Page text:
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|Title:||Transfer pricing and trust. An embedded case study into the impact of trust on the ascertainment of transfer prices within decentralised firms.|
|Publisher:||Open Universiteit Nederland|
|Abstract:||One of the major issues with transfer pricing is that decisions made by business unit managers may be in the best interest of his or her business unit, but not for other divisions or the organisation as a whole. Subsequently, top management of decentralised firms is facing a challenge in the determination of the degree of autonomy given to business unit managers. According to Chen et al. (2013), the purpose of decentralisation is jeopardised when top management interferes too much in the transfer pricing process. Conversely, in firms where a high level of transfer pricing autonomy is applied, division managers may make suboptimal decisions (opportunistic behaviour) resulting in underperformance for the entire organisation (Hilton 2011; Garrison et al., 2012). Quite some organisations are still struggling with the issue of how to manage their transfer pricing process and, inherent thereto, gain a better understanding of the determining factors influencing these internal transactions (Van Helden, Van der Meer-Kooistra & Scapens, 2001). A potentially overlooked field of study hereby is that of trust. In view of the preceding, and by means of a better understanding of the determining factors, this research study aims to answer the following research question: What is the impact of trust between managers on the ascertainment of transfer prices when there is a high degree of transfer pricing autonomy within the organisation? In an attempt to investigate the central research question, this study combines a thorough literature review with a qualitative embedded case study. Based on the results from the literature review and the results extracted from the empirical part of the research study, the central research question can be answered accordingly. Namely, the impact of trust between managers on the ascertainment of transfer prices is significantly high within organisations where managers can act autonomously within the transfer pricing process. Additionally, the collected secondary data resulted in some interesting insights. First, and foremost, the success of internal transactions depends strongly on the encountered mutual trust. Second, more transparency regarding budgets will highly benefit the success of an internal transaction. A majority of respondents confirmed that more transparency leads to more mutual trust, which in turn, leads to a more fruitful internal transaction. This is mainly because more information will be shared and fewer costs will be incurred through unnecessary controls. Following up on the previously mentioned conclusions it is of the utmost importance that decentralised firms start focussing on behavioural concepts such as trust. In addition, another important conclusion contains the experienced level of autonomy. Based on this conclusion, decentralised firms are recommended to maintain the arbitrary role of top management to the extent that the business unit’s autonomy is not jeopardised. By arriving at these aforementioned conclusions and recommendations, this research study provides significant additions to the growing body of knowledge in regard to transfer pricing practices. Finally, as with any research study, these findings and conclusions should be interpreted with several caveats in mind. For example, it is impossible to know whether, and to what extent, the findings from the embedded case study such as conducted at the KDVS Groep, is capable of being generalised. It should be acknowledged that many of the aspects of the KDVS Groep case are unique to this firm. Given this limitation, additional case studies would be valuable. These could involve further studies with regard to the influencing factors of the transfer pricing process within decentralised firms in other industries. Utilising a better understanding of these concepts and the influence thereof clearly contributes to a better manageable transfer pricing process, which in turn, results in a greater performance for the group of business units as a whole.|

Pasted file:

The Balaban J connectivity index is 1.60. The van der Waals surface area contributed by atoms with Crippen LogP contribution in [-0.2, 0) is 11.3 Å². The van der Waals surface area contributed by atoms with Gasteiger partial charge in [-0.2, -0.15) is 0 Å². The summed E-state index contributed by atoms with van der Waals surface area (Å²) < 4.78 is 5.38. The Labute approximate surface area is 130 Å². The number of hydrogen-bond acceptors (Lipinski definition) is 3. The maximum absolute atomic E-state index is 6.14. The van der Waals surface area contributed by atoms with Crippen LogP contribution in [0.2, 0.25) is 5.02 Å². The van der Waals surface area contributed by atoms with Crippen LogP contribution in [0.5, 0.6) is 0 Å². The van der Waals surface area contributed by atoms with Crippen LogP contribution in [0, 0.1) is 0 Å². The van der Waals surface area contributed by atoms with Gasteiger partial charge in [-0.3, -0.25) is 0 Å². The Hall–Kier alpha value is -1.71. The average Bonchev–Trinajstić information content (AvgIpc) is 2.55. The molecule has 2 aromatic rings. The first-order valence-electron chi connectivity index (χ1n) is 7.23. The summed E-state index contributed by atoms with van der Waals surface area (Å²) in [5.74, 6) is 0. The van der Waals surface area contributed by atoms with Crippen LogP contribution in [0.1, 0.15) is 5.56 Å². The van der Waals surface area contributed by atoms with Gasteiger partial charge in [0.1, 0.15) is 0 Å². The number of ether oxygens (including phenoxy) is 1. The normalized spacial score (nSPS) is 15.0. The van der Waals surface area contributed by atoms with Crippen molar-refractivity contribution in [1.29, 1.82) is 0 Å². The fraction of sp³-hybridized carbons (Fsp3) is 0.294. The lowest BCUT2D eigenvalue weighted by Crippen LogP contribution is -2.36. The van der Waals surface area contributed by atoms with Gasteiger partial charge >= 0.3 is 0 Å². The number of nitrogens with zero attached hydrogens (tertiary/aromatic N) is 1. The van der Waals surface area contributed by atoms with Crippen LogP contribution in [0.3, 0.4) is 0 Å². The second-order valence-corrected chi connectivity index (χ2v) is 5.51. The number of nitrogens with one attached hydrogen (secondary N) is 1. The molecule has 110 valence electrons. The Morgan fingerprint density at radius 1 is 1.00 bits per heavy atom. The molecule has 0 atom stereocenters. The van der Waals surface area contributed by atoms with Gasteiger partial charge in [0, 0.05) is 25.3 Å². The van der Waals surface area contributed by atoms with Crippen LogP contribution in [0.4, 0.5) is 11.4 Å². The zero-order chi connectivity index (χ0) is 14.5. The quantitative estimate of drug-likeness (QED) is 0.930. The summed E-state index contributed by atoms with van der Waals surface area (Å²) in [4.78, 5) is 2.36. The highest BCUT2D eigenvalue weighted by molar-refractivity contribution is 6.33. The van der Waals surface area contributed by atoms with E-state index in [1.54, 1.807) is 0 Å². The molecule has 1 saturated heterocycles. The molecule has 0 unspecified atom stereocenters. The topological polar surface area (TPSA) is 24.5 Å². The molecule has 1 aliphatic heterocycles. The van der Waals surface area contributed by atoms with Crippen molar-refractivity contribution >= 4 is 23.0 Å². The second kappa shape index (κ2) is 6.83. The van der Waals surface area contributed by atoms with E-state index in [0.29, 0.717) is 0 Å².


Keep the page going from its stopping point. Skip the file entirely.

|Appears in Collections:||MSc Management Science|
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